From: "Gregory J. Murphy" <rejek@phoenix.Princeton.EDU> (61)
Subject: Young talent, jobs in academe, etc.
As a young scholar who has left academe for a job in humanities
computing, I thought I would throw in my 2-cents worth to two overlapping
discussions started by Willard and Maris Roze. I anguished about these
and related issues for many months before I made my decision, and I was
very bitter at the time, so please discount any remaining traces of animus.
First, to the much-debated notion that universities should show some
moral rectitude by acting as "gate-keepers." I don't think this is a
realistic expectation, given that, as was already pointed out, you can
never know from the onset who will shine and make great teachers five
years down the pike. _However_, since _most_ of the Ph.D. candidates in a
program will not get jobs in the profession, it makes sense to me that
graduate school directors loosen their definition somewhat as to the
purpose of a Ph.D. This means, when a promising candidate decides
she wants to "leave" the ivory tower for banking or law school, her
decision should be accepted.
Even in a healthy economy, when universities would presumably maintain
a fixed number of tenure-track positions, most students would end up
either leaving the field or falling back on administrative or part-time
work. My graduate program took in about 5 students a year, most of which
finished in around five years. There were 6 faculty. If those numbers
come close to the national average (and I suspect they don't - most
schools seem to have bigger student bodies), and if most faculty put in
around 30 years or so of active duty, then we are producing thirty times
as many Ph.D.'s as we need.
These were some of the reasons that led me to leave teaching. I was
lucky, too, as I had already been made a tenure-track offer. But an
assistant professorship of course isn't the end of the game. Less
than half of the junior faculty at the school ever received tenure.
Which meant there was a high probability that after seven years, just
after I would have come to feel real settled in my new home and my kids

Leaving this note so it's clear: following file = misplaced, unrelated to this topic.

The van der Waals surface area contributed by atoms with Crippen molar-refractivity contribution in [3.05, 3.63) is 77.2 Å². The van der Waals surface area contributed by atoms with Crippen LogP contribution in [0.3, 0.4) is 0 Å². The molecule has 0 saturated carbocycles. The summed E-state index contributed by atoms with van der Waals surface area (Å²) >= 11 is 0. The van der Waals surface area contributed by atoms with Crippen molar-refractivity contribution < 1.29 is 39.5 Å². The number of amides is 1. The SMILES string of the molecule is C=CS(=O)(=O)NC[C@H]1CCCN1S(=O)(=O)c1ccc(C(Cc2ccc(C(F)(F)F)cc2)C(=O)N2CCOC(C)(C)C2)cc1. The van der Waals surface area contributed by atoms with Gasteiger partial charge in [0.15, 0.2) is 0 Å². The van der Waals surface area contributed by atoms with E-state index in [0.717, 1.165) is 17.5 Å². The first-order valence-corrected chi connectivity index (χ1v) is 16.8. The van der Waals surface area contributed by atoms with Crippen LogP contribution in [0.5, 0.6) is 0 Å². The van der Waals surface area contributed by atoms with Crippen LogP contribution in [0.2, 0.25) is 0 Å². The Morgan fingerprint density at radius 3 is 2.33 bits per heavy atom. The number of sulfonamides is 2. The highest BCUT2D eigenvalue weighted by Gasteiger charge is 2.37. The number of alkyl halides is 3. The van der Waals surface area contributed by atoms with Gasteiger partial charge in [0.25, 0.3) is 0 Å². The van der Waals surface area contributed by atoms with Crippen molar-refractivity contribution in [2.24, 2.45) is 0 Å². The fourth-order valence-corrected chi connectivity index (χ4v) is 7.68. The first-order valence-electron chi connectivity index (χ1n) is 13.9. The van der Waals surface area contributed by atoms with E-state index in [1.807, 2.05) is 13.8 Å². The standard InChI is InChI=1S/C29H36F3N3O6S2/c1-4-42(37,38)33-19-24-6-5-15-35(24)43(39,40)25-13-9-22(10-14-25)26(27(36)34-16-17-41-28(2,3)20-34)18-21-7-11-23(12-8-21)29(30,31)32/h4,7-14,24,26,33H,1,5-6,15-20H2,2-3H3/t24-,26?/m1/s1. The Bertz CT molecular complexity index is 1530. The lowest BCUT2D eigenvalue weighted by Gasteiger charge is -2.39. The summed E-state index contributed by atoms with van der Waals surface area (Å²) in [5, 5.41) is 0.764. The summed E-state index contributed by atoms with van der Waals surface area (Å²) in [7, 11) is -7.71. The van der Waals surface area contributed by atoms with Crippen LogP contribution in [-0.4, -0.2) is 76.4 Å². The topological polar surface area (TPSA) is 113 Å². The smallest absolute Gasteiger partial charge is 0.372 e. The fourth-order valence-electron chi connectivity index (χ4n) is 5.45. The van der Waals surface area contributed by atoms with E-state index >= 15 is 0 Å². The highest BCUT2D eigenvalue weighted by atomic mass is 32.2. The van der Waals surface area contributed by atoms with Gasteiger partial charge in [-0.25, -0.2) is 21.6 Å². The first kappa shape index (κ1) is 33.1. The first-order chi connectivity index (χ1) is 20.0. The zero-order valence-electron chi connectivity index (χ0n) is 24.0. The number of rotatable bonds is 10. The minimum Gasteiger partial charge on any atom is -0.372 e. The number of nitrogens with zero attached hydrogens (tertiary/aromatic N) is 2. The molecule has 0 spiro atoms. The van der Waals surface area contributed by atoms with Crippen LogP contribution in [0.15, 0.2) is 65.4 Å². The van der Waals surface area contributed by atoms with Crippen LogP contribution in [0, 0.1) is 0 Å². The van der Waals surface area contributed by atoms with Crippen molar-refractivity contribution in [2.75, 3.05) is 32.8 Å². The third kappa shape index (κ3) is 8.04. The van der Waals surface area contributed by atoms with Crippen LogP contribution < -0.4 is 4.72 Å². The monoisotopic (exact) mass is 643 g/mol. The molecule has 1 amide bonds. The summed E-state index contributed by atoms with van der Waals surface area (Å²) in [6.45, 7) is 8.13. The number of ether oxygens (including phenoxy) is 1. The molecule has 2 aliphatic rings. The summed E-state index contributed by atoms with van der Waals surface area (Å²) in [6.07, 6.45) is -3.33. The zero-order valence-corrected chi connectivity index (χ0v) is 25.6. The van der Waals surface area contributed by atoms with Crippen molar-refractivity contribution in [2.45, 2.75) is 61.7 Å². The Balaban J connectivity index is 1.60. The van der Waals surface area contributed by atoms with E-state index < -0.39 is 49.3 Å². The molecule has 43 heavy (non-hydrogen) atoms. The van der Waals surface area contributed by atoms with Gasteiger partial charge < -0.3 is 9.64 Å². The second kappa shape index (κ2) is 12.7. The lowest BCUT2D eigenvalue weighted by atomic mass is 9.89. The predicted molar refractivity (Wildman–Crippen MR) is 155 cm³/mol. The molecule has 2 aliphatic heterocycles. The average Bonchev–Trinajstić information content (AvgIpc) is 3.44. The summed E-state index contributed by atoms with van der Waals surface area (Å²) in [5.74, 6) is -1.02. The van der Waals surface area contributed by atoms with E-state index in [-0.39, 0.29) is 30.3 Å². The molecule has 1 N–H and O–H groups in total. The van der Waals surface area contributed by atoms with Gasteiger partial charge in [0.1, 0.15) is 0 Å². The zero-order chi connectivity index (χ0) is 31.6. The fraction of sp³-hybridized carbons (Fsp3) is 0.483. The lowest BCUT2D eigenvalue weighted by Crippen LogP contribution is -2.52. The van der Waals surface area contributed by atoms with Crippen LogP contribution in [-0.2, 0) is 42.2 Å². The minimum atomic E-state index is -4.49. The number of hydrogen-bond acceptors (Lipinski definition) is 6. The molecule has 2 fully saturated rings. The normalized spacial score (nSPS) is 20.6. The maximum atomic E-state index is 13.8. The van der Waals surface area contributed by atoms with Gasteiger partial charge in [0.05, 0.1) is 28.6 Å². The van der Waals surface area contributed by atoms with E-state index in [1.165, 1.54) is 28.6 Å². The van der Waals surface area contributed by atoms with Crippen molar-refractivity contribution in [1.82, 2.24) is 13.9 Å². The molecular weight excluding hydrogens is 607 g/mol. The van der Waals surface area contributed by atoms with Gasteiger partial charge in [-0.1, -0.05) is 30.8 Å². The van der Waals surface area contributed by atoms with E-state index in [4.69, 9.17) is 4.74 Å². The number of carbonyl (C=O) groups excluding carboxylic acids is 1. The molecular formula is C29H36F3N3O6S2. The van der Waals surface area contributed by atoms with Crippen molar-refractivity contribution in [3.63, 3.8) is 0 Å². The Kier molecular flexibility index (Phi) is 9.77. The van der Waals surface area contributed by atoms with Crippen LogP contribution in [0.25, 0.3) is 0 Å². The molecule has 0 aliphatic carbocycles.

would have made friends and all that, I would be back at the MLA crap
shoot, rolling my dice, praying to God that I get at least one interview
within a thousand miles of home. Chances are I would end up an academic
Golliard, wandering from two-year contract to two-year contract.
OK, I know, these are uncertain times, everyone gets laid off. But my
college friend who got dropped from an investment banking firm left with a
"severance pay" that nearly doubled what it would have taken me an entire
year to make as an assistant professor. While he was raking it in on
Wall Street, I comforted myself with the thought that at least I had free
time in which to enjoy life, whereas he was chained to his desk 60 hours
a week. But how to teach 4 - 6 courses a year, write two books and reams
of articles, attend endless committee meetings and all the rest in
anything less than 60 hours a week?
These were some of the thoughts that went through my head when I mulled
over my first job offer.
What to do? I don't think Ph.D.'s are worthless degrees, far from it. I
never learned so much in four years, and I came out of the program with
personal skills that are highly marketable, utmost of which is: I am
independently motivated. I only wish that schools would broaden their
concept of post-graduate education somewhat. Some schools have. My alma
mater, Princeton, holds a workshop once a year for humanities grad
students to help them broaden their job horizons. Sessions include
pep-talks from alums who have gone on to do wonderful things in the
commercial world, discussions of how to market all those skills you never
knew you had, lessons on how to write a non-academic resume, and
break-out groups that feature speakers in related fields like publishing
and law. Oh yes, and also, a session that addresses that most cherished of
academic myths, "is everyone in the outside world stupid?"
- Gregory Murphy